It is sad to see so many people who seem to manifest the signs of having an empty void in their souls. It’s also sad that there’s a lack of genuine love in the world today, and in pointing these out, I believe a case can be made that there is a correlation between the two. Assuming we’re in agreement on the state of affairs for our country, specifically, and the world in general, I suggest the ultimate answer lies in the bible. But, if I’m to speak in humanistic terms, then I suggest that a healthy dose of self-love steeped with its positive attributes will still do wonders. Or at least to start off.
Injecting self-love into the bleak scenario I presented above, when it’s at its optimum, will or should spread and sprout into many more examples of self-love. I believe that’s a good thing, at least a good thing as I am visualizing self-love to be. I'm seeing self-love extending itself out to love others through showing real care and actual commitment to help and uplift humankind.
And no, I’m not saying that the only way to have love of any kind in your heart would come to you only through a reading of the bible. In fact, you may read it and come out with a different interpretation despite what I and others come up with.
For me personally, the bible opened my eyes to a fuller and better understanding of this thing called sin. So far as I’m concerned, it makes the best case for explaining man's wretchedness; how he got there; and the prescription for his redemption, or if you prefer, healing. If after reading a chapter like Romans and you get to parts that doesn't make you feel lovey-dovey or good all over, there's still hope. It's not all bad.
What I am saying is that I see in the definition of self-love enough to want or believe that anyone who claims to have it would want to embrace certain standards. What those standards are is where there is disagreement. For me, the standards I thought were so noble and worthwhile turned out to be what the bible describes as fifthly rags. For example, thinking that being a “good” citizen or a "good" person period because you did all those "good" aka "nice" things will bring you salvation. And in case you’re not following me, the key to understanding this lies in the definition of good; that is, how man defines it.
I suppose among my earliest moments of realizing I possessed some amount of self-love came when I saw that the heavens declared the existence of God, among all his other glorious work. I instinctively knew that there were moral laws by which I would be finally judged. I mean, I remain in a constant battle to not allow things to get under my skin to drive me to a point where I might regret certain actions that could diminish any (that word again) "good" I had likely entertained about myself. I know within the fiber of my being that I cannot act so impulsively or irresponsibly to my detriment, because there is someone to whom I must be accountable. And as I had mentioned earlier, one’s spiritual, mental, and emotional health are vital aspects to self-love, so these are things to be treasured.
When a person has the kind of self-love which I have described, one that has respect, care, accountability or limitations, the outcome is going to take on a different trajectory. It is expected that those who adopt and apply Christian principles in their lives are among the least likely to commit some of the heinous crimes that are committed today. But wait, I might have heard at least one whoa! But I have not finished yet.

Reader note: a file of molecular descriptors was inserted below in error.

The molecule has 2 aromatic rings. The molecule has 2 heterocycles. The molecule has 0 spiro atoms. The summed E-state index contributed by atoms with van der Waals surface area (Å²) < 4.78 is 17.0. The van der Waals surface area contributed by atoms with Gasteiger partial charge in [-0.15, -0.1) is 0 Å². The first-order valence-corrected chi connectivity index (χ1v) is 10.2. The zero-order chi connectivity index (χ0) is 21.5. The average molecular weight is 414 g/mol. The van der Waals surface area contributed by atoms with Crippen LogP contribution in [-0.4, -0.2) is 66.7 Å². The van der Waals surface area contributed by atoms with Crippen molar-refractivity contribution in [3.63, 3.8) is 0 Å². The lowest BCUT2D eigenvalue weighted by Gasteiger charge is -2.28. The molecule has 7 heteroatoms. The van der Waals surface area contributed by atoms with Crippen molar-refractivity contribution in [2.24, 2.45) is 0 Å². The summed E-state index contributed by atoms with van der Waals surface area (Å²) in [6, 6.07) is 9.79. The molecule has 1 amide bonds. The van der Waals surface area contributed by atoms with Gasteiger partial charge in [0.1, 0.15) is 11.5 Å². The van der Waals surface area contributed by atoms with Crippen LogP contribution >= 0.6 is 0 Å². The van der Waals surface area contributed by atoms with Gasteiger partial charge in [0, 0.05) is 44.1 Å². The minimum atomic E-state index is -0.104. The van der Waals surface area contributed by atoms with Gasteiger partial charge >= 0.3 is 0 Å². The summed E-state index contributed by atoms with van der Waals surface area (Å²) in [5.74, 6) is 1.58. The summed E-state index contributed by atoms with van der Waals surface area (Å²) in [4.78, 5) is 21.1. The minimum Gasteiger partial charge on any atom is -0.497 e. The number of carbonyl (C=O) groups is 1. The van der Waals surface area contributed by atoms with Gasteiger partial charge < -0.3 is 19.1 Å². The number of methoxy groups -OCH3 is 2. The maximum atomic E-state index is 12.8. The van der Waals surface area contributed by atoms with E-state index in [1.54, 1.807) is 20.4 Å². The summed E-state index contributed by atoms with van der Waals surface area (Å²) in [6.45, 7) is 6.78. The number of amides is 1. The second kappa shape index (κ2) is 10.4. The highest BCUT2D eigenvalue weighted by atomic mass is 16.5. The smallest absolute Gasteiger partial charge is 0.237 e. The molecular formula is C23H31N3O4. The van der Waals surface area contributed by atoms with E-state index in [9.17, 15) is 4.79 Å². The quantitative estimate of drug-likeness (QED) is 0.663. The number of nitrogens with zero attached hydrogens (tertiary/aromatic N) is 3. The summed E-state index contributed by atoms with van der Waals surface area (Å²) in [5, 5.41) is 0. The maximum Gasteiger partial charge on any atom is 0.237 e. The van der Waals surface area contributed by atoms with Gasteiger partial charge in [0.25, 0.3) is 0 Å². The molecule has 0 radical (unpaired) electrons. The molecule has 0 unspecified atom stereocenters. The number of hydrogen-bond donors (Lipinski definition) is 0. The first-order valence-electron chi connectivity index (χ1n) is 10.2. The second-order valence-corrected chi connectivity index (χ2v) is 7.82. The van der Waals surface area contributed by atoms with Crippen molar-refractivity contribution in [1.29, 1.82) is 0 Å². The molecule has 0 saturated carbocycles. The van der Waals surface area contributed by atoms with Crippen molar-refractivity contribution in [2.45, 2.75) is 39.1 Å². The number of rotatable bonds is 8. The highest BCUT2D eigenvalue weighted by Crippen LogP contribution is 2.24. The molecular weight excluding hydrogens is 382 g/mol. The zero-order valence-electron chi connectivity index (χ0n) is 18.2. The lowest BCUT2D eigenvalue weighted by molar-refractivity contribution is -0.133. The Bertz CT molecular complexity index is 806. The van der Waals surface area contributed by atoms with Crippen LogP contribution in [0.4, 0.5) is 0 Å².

Yes, I'm aware of the existence of atrocities that are committed under the banner of Christianity just as there are those who commit them under the maybe invisible banner of their nonbelief, but this would not be the case if one were truly a Christ follower for the simple reason that doing so would contradict the true tenants and integrity of the faith alone, especially with regard to love. In other words, these actions are misrepresentations. They are contrary to the one who is supposedly being followed; namely, Christ, the epitome of love at its fullest.
In my own spirituality I understand the concept of human sin; how God out of his great love for us sent his Son to earth on a rescue mission that culminated in a death, burial, and resurrection; and how the work of Christ imputes righteousness upon us, a people who are the crown or pinnacle of all his creations and so should feel honored or at least care enough to want to display well of the self and other human copies that are, in a sense, Christ copies. With self-love there is a connection that appreciates the beauty, the dignity, and significance of what is meant by being created in the image and likeness of the one who created us. With this understanding and the previous statements I espoused concerning self-love, it is a positive thing to be desired and greatly appreciated.
In fact, in the midst of knowing that there are those who may hold views that self-love is conceited and leads to sin, I still hold on to my belief, at least until convinced otherwise, that it is because of self-love we are moved to imitate a love that is truly more life-fulfilling, life-sustaining, and life-transforming.
Yes, romantic love has its place, but there are other types of love that deserve its place in our lives as well, and certainly self-love is among them. So I just want to give self-love a shot at sharing in some of the glow in the spotlight of national attention and recognition.
After all, it seems only proper and fit to spotlight and to contemplate self-love. We are by nature more inclined to think of ourselves first before others. But, depending on how we perceive and move forward from that initial state, self-love isn't selfish. It can have, again, positive results for all of humanity. Self-love isn't conceited. Self-love is healthy. Self-love is a great beginning. It's the seed that when nourished properly grows into the healthy kind of love that God intended for us long before we came into existence. Long before we thought we could know anything.